I like to introduce myself with poems. And a cape. But nobody can see my cape here so just forget I said anything.
It is not malice, that the Gods should reward our prayers with mere images-
for they must draw shadow hearts aloft, hearts that must die,
hearts that stir in images only, hearts for which no vision at last fulfilled might prove inspiring,
and want to glimmer only around the edges of things.
It is not malice, that the gods please our hearts and not our souls,
unless one speaks to the gods from their soul,
and most souls do not pray, and hardly speak at all
for the heart bears no malice.
If one is to bear malice against the Gods and their cold silence toward our prayers, do so with the soul and bless them with the heart, and if that malice were to speak, one should reserve such speech for music I think.
I was not sure where to place my post, however, considering I have a mix of general and more specific ideas as well as compositions themselves, I landed here.
To be blunt, I'm an extreme isolate, having spent the last 14 years cloistered in my home, unrepentant of my dramatic reclusion, agoraphobia and likely even more extensive pathology while adopting an equally isolating mode of life as far as online interaction is concerned. In that time I have focused on composition a lot and arrived at around 50 or so volumes of compositions, each about 500 pages long, so already, it is a bit of a life's work. I've also arrived at a perhaps- odd personality, or a kind of intensification plainly evinced in my communication, one that naturally comes along with looking inward too incautiously-- one which I ask to be forgiven for in advance, for I now feel compelled to throw a few of these compositions out there as I study the matter and manner of publication, even though, again, I seem to have no sense or talent for social networking or anything of the sort. This appears to be the simplest way of going about it, making a post, that is. Of course I can answer questions about those elements of theory I either made use of or simply invented myself for their construction, and the scores are provided as well, as lengthy as some might be.
I mixed the audio with headphones for all of these if that is relevant, I am still learning the audio engineering part which is necessary for me since most of the music I write is symphonic and can't be played by a single person, I must rely on layering audio tracks and on VSTS.
To take elements from baroque, Romantic and modern advanced harmony- from modal theory to jazz, while exceeding the formal dimensions and limitations of all these genres and the respective horizons of meaning characterizing their eras in time and their possible relationship to the Divine, which I take music as representing more than any other art-form, I suppose is my guiding principle,- one very similar to Busoni's ideal of the Young Classicism, or junger Klassizität, which aimed at an interfusion of new harmonic and melodic content drawn from advances in modern theory with old, well evinced and dutifully refined forms drawn from the classical tradition.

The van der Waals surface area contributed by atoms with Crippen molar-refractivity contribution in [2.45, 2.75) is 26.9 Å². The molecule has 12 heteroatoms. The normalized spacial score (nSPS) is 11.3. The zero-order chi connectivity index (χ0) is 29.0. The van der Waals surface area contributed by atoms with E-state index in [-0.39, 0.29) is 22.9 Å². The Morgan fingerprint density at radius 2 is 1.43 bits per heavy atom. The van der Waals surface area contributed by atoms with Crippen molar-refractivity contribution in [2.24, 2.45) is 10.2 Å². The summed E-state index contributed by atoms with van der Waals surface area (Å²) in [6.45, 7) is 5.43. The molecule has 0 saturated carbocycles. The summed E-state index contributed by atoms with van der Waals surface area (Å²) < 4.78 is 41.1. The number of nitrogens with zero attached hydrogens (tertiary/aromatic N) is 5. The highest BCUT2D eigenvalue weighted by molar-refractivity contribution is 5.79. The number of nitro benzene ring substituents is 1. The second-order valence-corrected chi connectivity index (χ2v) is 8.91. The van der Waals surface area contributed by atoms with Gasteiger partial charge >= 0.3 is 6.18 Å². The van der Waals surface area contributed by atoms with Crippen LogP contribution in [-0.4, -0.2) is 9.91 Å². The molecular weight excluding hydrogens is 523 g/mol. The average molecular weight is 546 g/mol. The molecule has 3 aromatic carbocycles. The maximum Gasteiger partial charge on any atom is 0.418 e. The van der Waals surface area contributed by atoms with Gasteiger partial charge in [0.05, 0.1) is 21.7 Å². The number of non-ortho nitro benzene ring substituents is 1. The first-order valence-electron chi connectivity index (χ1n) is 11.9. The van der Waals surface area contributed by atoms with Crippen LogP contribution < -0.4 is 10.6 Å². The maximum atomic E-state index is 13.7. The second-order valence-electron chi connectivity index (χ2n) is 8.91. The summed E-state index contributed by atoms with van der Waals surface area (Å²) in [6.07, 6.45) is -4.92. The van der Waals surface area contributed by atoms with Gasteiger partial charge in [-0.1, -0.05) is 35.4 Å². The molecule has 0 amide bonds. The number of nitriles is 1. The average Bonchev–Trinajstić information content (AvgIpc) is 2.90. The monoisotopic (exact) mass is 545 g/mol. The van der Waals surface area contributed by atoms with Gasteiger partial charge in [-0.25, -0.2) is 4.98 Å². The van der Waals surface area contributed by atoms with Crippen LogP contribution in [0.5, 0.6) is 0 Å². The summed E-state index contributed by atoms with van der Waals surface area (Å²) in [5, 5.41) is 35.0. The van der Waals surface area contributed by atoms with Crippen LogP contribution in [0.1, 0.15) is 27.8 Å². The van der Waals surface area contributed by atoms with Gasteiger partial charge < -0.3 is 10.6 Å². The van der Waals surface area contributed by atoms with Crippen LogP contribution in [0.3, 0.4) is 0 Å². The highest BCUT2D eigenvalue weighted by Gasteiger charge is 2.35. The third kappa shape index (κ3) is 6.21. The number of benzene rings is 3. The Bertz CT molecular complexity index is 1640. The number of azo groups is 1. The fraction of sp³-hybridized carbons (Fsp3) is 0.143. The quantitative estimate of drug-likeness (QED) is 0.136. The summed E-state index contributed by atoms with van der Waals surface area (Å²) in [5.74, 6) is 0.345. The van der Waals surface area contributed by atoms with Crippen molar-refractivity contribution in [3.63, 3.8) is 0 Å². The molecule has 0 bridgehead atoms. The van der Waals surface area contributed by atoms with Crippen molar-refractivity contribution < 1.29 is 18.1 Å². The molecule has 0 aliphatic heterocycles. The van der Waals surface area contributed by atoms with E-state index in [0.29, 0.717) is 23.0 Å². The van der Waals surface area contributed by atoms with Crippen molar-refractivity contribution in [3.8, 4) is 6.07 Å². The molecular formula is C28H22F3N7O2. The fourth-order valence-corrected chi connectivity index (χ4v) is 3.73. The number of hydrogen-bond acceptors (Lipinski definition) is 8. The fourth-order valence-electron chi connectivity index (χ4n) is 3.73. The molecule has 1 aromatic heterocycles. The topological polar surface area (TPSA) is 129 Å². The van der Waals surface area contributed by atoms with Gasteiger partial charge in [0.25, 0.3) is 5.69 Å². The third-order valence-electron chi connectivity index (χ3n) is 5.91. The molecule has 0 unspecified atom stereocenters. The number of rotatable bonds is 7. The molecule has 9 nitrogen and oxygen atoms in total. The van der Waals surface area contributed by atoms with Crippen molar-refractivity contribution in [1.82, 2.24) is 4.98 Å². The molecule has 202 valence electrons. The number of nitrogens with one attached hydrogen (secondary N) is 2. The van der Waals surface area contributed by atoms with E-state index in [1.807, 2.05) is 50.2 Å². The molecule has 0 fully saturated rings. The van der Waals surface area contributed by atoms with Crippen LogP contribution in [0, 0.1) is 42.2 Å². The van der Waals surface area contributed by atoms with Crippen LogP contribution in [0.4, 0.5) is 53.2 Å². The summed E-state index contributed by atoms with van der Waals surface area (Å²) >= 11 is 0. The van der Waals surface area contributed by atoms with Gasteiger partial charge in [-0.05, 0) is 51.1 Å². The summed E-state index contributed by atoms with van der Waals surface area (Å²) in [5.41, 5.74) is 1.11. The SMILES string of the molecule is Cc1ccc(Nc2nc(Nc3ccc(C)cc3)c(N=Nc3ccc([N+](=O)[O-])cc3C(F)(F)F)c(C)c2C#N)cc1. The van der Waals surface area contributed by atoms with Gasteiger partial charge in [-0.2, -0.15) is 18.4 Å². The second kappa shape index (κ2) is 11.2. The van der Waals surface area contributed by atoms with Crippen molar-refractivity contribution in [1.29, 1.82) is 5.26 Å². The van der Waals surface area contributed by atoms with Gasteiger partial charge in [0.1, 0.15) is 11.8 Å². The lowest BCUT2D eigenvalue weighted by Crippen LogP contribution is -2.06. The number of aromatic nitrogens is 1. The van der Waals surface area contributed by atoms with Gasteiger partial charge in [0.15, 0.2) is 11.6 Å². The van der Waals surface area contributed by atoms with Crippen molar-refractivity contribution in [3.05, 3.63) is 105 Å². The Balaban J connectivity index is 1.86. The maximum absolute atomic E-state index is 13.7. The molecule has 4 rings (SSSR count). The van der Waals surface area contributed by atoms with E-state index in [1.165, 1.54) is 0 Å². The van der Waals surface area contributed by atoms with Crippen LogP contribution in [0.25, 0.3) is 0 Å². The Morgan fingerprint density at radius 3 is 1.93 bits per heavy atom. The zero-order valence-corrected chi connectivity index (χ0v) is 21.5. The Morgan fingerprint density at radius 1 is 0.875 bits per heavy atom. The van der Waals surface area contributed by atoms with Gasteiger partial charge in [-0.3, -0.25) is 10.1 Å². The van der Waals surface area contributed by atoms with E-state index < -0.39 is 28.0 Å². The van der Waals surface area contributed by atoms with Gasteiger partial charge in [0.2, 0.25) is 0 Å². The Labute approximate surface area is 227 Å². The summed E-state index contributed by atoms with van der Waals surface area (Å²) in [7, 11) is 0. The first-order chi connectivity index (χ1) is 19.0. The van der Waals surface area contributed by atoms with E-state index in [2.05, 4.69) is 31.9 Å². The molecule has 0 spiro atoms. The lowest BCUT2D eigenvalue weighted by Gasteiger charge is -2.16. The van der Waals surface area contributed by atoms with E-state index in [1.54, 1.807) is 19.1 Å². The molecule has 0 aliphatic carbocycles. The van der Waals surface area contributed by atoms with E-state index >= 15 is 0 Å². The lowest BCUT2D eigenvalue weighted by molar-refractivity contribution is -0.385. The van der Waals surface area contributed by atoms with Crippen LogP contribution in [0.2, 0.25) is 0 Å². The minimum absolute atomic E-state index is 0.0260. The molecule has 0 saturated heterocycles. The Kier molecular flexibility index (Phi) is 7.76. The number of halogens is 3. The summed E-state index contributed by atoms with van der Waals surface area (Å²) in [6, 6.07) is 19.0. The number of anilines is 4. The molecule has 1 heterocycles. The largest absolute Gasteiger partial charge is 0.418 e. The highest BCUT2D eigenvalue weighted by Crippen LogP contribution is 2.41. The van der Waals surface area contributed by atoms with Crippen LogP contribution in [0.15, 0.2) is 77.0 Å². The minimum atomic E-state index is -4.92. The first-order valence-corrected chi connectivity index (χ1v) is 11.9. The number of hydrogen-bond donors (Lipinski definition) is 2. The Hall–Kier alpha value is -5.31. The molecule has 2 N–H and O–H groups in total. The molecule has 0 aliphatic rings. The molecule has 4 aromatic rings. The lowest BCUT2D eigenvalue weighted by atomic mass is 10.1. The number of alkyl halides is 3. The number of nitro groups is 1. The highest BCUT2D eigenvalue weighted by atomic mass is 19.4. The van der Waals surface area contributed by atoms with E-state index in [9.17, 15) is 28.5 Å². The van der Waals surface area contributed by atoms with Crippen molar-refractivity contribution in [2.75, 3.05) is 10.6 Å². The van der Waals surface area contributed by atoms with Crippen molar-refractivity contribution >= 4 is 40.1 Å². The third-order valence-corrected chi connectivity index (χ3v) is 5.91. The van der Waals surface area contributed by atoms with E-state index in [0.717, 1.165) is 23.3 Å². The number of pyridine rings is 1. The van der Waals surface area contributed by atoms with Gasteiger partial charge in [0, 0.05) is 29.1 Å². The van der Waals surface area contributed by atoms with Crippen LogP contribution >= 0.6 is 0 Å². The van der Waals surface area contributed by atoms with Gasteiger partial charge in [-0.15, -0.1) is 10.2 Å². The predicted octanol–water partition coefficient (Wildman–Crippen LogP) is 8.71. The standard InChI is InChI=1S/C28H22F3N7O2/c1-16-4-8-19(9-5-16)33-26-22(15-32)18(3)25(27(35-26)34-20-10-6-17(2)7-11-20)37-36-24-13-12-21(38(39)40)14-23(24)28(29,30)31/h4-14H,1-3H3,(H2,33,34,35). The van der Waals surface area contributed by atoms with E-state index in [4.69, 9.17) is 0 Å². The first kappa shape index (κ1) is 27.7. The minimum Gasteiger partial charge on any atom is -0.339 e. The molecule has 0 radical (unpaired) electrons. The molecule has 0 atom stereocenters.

I wanted to include a few small pieces first, which reach about 12-15 minutes at their longest. The rubato capriccio is only four minutes in length, it uses a few elements from the old Spanish La Folia cadence, an erotic bit of delicious Italic decadence to balance my usual preoccupation with capturing the more transcendent feelings when it comes to music.
The score for this first one, compressed and printed on two staves: https://docdro.id/qz5hDud
And expanded across four staves: https://www.docdroid.net/HE3BV4o/op-21-no-21-rev-12-pdf.pdf
For the rest, I will provide compressed two-stave reductions since that is how I think musically and actually write:
I like this one but unfortunately the recording skips a little in the first few minutes and in a few other places, these are alternatives for the same, slightly different instrumentation, effects, setup, etc:
Mov 1 and Omnibus: https://soundcloud.com/josephchambers/symphony-1-openingIncomplete Mov 2 and 3: https://audiomack.com/song/parodites/orpheusrecording-online-audio-converter-com
^ This one is the first movement from the first of my symphonic fantasies, which I titled Orpheus. Score:
And then two finished larger-scale symphonic works, which are written in a musical form of my own design, the fantasy-symphony/symphonic-fantaisie, which I will make a few notes on at the bottom of this post: